Since its introduction in the 1980s, endocrine therapy with tamoxifen has been the first-line treatment for breast cancer in estrogen-receptor-positive men and women. In addition to being valuable as adjuvant treatment (following surgery, radiation and/or chemotherapy), it is also used to treat metastatic breast cancer and to reduce the overall incidence in women identified as high-risk.
Categorized as a classic “pro-drug,” tamoxifen requires metabolic activation in order to elicit its pharmacological effects. Importantly, numerous studies have revealed CYP2D6 as the rate-limiting enzyme responsible for converting the pharmacologically inactive tamoxifen to its metabolites endoxifen (4-OH-N-desmethyl-tamoxifen) and 4-hydroxytamoxifen.
After the metabolites are generated, they interact with the estrogen receptor in target tissues including both breast and non-breast tissues to produce a complex phenotype, resulting in both agonist and antagonist effects.
Despite the existing, wide inter-individual variability in the concentrations of tamoxifen and its metabolites, there was no evidence linking variability in tamoxifen or its metabolite concentrations with patient response or side effects.
There are suggestions that both genetic and environmental factors alter CYP2D6 enzyme activity and in this way affect tamoxifen treatment outcomes. Knowing this might provide a route to individualize the hormonal therapy of breast cancer for patients.
The CYP2D6 enzyme is critically involved in the metabolism of approximately 20-25% of all developed drugs and more than 48 different clinical substrates (drugs) for this enzyme have been identified, of which include β-blockers, antidepressants, opioid analgesics, anti-arrhythmics, and antipsychotics.
The CYP2D6 gene is highly polymorphic; in fact there are currently 63 different major alleles known, each of which are associated with a final gene product with increased, decreased, or entirely non-existent function. Once translated, the different CYP2D6 phenotypes associated with these alleles include poor (PM), intermediate (IM), extensive (EM), and ultrarapid (UM) metabolizers.
The phenotype distribution that results has been shown to vary between ethnic groups. For example, people exhibiting 2 of approximately 20 known alleles show poor metabolizing action, and 7–10% of these poor metabolizers are present in the European and North American Caucasian population.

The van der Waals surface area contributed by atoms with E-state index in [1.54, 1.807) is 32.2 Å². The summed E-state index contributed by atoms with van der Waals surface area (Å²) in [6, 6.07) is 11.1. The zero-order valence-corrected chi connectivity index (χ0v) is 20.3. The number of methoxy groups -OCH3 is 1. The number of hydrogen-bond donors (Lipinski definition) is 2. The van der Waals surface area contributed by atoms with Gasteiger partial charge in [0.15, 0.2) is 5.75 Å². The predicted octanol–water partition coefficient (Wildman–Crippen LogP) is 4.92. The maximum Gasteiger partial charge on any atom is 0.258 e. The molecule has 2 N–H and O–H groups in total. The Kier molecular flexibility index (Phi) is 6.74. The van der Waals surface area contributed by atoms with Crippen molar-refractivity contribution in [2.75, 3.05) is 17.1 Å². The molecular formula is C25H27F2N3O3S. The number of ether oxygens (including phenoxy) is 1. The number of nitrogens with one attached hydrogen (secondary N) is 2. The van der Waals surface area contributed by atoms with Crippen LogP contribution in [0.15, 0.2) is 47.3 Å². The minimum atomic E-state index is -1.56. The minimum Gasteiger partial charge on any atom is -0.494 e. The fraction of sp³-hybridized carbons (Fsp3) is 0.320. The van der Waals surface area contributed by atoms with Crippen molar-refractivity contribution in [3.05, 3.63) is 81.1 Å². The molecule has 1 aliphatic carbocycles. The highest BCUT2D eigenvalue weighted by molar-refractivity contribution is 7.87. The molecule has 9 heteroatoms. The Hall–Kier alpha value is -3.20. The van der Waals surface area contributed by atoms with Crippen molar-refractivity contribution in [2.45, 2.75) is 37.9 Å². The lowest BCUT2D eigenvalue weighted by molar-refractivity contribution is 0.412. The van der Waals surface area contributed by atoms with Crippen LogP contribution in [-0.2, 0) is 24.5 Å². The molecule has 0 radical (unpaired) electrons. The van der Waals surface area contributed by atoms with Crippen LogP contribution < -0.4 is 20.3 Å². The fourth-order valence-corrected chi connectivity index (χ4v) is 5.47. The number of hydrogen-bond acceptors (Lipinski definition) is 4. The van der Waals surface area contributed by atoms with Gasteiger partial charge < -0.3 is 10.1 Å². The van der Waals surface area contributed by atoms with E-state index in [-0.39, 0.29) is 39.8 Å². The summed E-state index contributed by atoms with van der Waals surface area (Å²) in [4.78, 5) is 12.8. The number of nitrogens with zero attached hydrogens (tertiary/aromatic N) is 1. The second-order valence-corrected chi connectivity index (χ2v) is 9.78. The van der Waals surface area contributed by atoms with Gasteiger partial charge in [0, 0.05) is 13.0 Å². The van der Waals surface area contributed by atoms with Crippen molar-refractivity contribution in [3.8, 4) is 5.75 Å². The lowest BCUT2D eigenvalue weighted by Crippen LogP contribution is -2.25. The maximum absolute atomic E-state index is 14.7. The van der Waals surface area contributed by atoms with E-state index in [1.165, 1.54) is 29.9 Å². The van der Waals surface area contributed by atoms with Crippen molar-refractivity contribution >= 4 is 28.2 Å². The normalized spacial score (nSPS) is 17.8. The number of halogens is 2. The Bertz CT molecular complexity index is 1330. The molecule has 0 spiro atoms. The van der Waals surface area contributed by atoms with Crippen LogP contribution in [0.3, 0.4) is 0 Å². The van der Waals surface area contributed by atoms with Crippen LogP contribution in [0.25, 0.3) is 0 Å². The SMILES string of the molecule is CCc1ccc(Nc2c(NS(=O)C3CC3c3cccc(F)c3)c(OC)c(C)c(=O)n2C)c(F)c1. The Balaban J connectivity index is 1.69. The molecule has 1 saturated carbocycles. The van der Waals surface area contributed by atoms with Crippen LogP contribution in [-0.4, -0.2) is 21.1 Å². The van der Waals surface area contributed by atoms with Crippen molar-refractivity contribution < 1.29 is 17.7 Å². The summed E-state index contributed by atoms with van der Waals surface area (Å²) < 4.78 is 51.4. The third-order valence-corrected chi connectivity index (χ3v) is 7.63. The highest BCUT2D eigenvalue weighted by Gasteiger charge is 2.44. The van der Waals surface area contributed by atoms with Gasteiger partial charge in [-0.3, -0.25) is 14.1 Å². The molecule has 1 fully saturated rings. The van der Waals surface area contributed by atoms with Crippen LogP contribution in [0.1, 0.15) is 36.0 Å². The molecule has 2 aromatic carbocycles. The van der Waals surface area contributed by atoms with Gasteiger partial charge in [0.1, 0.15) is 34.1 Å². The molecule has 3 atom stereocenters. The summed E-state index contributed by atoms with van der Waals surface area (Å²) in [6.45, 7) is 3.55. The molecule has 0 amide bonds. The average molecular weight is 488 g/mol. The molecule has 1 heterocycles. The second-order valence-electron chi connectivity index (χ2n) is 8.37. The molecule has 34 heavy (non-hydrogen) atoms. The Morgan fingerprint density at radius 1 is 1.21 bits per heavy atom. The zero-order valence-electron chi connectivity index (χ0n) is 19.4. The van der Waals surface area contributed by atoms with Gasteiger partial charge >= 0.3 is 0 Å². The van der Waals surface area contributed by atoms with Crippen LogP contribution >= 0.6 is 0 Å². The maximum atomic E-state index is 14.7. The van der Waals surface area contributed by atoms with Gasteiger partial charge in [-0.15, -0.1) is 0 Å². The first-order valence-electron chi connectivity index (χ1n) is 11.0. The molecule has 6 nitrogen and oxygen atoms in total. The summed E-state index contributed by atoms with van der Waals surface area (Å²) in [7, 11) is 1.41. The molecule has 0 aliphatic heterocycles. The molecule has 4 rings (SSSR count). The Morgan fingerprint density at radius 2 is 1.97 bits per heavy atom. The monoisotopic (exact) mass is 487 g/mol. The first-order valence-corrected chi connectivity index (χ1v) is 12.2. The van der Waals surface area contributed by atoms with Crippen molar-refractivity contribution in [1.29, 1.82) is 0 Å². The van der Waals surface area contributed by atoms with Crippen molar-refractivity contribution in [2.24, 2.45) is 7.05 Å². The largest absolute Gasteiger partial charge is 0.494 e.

In contrast, individuals with the UM phenotype carry both gene and functional allele duplication, which results in a higher CYP2D6 expression and enzyme activity. This phenotype is relatively infrequent in Caucasians and Asians but up to 30% is seen in Ethiopians.
The concept of genetic variations in the gene impacting tamoxifen treatment outcome was formed following tests conducted in breast cancer patients who were taking selective serotonin reuptake inhibitors (SSRIs) to relieve hot flashes. Specifically, because SSRIs inhibit CYP2D6, significantly lower plasma endoxifen concentrations were detected in the studies’ patients.
Some newer SSRIs (paroxetine or fluoxetine) have even been shown to have such an effect on the CYP2D6 gene that the EM phenotype was converted to the PM phenotype.
In addition to this, further studies have shown the risk of breast cancer recurrence is higher in patients taking both tamoxifen and an SSRI (e.g. Paxil, Prozac, or Zoloft— the most ‘potent’ CYP2D6 inhibitors) in comparison to those taking only tamoxifen. This recurrence was not increased in those taking the ‘weaker’ antidepressants (e.g. Celexa, Lexapro, or Luvox), did not present with an increased risk of breast cancer recurrence.
It is important to note that despite the evidence for the involvement of the CYP2D6 gene in the metabolism and resultant outcome of tamoxifen therapy, there is still much to learn about the cytochrome P450 pathway considered responsible for the metabolism of tamoxifen.